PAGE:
Attachment theory is a psychological and evolutionary theory that centers on human relationships. John Bowlby originally developed the theory in an attempt to understand the distress experienced by children who had been separated from their parents. Mary Ainsworth both studied and documented the individual differences in infant attachment patterns. Even though Bowlby and Ainsworth’s research focused on infant-parent relationships, they believed that attachment styles impact people for the entirety of their lives, dramatically influencing the way we then connect with romantic partners.
There are four different types of attachment styles: Anxious, Disorganized, Avoidant, and Secure. Understanding your attachment style, as well as your partner’s, will help you navigate your relationship with ease.
We’ve gone ahead and come up with an in-depth look into the different types of attachment styles and how you can use yours to improve your relationship.
If you are someone with:
- Anxious attachment style:
This attachment style is characterized by, you guessed it, general anxiety about the thought of being without your partner. You may struggle with self-esteem issues and think of your partner as “your better half.” Being around your partner eases your anxiety, but being away from them heightens it to an extreme – which can place a burden on both of you. If you or your partner have this attachment style, have regular emotional check-ins with them to clarify any concerns or pressing feelings.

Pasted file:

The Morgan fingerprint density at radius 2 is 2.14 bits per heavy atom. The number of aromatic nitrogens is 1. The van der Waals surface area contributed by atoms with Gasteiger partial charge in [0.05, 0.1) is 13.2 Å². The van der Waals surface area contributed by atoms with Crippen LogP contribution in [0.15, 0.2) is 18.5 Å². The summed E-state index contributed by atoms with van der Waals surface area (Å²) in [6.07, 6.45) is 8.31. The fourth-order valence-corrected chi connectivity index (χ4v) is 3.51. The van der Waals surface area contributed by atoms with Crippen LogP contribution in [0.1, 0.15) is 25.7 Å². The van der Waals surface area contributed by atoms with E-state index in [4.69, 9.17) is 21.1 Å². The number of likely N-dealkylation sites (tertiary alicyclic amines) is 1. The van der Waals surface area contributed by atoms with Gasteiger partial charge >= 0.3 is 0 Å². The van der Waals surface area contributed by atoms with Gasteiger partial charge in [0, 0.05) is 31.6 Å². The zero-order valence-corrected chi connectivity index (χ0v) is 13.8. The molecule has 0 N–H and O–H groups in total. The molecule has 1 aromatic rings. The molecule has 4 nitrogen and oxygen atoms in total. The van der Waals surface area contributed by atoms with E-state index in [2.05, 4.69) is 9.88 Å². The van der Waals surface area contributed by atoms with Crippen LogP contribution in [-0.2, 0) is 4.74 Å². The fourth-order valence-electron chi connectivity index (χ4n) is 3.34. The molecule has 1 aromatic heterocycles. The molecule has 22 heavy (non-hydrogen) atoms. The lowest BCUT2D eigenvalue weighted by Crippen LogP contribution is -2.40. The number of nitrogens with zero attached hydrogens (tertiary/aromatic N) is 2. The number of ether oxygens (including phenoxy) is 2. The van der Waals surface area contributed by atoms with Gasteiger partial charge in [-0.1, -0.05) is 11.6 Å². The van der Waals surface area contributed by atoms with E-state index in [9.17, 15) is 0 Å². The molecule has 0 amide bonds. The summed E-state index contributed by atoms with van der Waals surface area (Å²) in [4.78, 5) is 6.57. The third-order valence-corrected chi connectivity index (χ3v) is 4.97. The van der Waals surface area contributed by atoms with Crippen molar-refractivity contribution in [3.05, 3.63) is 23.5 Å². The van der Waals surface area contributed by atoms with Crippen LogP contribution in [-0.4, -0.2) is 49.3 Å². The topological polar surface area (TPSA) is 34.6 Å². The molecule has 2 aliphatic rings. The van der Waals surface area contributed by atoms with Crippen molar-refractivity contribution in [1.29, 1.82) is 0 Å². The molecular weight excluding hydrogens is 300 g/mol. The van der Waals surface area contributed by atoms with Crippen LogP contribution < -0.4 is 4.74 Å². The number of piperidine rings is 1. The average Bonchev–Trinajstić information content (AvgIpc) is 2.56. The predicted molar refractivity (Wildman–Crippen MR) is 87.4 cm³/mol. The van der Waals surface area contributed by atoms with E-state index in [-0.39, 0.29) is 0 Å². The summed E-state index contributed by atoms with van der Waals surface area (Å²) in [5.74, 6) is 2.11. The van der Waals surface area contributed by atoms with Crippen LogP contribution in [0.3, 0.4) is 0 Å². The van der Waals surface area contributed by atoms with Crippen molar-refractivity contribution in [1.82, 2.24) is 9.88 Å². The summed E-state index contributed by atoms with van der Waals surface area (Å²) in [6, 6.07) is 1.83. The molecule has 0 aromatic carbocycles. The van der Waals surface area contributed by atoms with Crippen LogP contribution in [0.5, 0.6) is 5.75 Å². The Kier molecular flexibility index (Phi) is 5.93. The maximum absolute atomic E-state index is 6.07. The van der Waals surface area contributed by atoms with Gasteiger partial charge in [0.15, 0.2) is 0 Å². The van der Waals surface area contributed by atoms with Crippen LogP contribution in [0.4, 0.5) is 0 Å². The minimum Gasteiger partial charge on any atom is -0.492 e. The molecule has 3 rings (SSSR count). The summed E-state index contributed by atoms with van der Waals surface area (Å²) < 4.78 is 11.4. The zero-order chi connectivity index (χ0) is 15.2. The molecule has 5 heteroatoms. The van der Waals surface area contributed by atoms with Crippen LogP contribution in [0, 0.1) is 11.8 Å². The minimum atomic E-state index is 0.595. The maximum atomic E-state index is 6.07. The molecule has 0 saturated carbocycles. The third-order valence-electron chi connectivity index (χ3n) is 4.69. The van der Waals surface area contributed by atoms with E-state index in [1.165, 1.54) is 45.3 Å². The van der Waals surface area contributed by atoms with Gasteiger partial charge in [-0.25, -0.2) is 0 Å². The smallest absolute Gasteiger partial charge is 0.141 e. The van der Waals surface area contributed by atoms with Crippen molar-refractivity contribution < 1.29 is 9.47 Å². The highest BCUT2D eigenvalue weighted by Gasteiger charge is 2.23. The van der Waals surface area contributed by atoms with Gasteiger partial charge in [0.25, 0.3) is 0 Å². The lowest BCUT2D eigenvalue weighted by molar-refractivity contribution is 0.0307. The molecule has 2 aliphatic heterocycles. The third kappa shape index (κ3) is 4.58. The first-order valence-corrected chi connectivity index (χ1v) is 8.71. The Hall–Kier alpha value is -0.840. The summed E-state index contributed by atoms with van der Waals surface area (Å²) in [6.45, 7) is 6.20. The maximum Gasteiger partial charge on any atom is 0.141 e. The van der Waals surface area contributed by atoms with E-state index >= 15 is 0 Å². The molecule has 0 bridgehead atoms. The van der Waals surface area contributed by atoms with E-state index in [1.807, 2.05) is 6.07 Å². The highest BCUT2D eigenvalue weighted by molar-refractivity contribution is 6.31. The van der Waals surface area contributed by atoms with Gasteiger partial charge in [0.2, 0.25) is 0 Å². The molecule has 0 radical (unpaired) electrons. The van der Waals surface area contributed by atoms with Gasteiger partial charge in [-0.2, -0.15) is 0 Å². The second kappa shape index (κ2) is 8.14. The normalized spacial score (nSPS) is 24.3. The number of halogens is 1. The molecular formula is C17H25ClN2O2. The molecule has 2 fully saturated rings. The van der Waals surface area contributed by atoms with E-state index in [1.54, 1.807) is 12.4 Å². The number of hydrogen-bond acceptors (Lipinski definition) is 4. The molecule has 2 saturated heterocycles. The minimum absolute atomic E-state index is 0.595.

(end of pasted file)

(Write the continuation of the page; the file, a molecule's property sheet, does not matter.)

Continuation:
- Disorganized attachment style:
If you have this attachment style you might have a hard time articulating what you’re feeling. You might also seek intimacy but are fearful that you will get hurt if you become fully dependent on a romantic partner. Figuring out where these fears originate from can help you minimize your disorganized attachment. Once you’ve pinned them down, it’s a good idea to share them with your partner – it will help you two feel secure in your relationship.
- Avoidant attachment style:
People with avoidant attachment often see themselves as fiercely independent and self-sufficient. If you’re someone with this attachment, you probably don’t think you need someone else to ‘complete’ you and tend to avoid emotional closeness – causing your relationships to never progress into more serious partnerships. It can be helpful to look for the root of your avoidant attachment. Regardless of whether or not you find it, you should push yourself to open up to your partner.
- Secure attachment style:
This is the healthiest and most secure attachment style. It’s characterized by honesty, tolerance, and emotional intimacy. Even if you identify with this attachment style, it’s possible that you exhibit some insecure attachment behaviors. Evaluating your relationships with the people around you will allow you to be more open and honest with them as well as with yourself.